Senate Budget Chairman Conrad goes further than Obama in plan to reduce deficits

By Lori Montgomery
Washington Post Staff Writer
Wednesday, April 21, 2010

A spending plan drafted by the Senate Budget Committee chairman would reduce deficits by slashing spending on programs unrelated to national security and forcing lawmakers to pay for popular tax policies, including provisions that protect middle-class families from the bite of the alternative minimum tax.

The proposal by Sen. Kent Conrad (D-N.D.) envisions far tougher restraints than President Obama offered in the request he sent Congress in February. While Obama would freeze non-defense spending for three years, Conrad would cut deeper, trimming an additional $9.5 billion from those programs in 2011 -- about half of it from Obama's signature Pell Grant expansion.

Conrad also would jettison Obama's call to extend expensive tax breaks without covering their cost. While middle-class tax cuts enacted during the George W. Bush administration would be extended past their scheduled 2010 expiration, lawmakers would have to pay for lowering the estate tax and protecting millions of taxpayers from the AMT after 2012.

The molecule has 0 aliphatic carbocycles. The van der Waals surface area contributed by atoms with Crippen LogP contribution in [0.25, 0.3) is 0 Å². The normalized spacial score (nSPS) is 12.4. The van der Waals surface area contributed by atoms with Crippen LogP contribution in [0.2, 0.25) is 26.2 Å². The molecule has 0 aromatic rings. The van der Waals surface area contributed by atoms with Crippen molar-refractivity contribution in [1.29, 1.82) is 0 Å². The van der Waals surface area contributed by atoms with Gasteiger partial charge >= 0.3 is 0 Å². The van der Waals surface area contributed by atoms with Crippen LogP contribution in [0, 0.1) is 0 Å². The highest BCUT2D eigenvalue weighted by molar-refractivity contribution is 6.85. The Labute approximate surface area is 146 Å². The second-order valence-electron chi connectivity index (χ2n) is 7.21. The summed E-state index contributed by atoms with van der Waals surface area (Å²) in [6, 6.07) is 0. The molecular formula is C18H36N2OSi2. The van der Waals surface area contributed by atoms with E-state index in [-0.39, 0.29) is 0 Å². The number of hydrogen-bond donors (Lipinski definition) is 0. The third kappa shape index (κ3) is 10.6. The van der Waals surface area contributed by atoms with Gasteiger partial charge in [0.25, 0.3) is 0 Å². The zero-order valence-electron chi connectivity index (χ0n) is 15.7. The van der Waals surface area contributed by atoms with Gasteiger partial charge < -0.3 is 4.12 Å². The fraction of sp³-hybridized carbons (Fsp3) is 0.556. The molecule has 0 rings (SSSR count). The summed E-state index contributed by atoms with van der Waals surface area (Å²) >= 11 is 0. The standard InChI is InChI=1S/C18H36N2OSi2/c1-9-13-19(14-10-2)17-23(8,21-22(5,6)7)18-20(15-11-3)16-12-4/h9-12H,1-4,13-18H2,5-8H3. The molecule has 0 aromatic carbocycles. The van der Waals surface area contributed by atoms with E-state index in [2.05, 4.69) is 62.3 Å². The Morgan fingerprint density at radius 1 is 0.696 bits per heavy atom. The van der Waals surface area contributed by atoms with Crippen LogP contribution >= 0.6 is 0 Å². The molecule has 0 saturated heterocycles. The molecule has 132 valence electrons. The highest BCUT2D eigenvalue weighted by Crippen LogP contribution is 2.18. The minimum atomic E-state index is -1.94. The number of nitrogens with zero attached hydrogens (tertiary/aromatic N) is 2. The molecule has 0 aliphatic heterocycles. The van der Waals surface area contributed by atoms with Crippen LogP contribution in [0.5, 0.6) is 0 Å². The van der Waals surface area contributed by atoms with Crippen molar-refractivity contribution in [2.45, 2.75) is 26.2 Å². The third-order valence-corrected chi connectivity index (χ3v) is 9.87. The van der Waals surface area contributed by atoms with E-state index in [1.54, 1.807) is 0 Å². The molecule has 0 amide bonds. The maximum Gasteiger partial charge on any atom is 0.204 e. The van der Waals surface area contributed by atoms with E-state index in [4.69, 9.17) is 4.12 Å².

Conrad's blueprint, set to be considered Wednesday by the Budget Committee, would cut the annual deficit to $545 billion by 2015 -- or 3 percent of the overall economy. That figure is $250 billion lower than under Obama's request and meets the target the president has set for a special deficit commission scheduled to convene next week.

Conrad called his blueprint tough but "realistic . . . given the state of our finances." However, it remains unclear whether Democrats can muster the support to pass it in advance of this fall's midterm elections. Senate leaders have pledged to bring a budget to the floor, but House leaders have yet to decide whether to ask lawmakers to ratify the gloomy budget picture.

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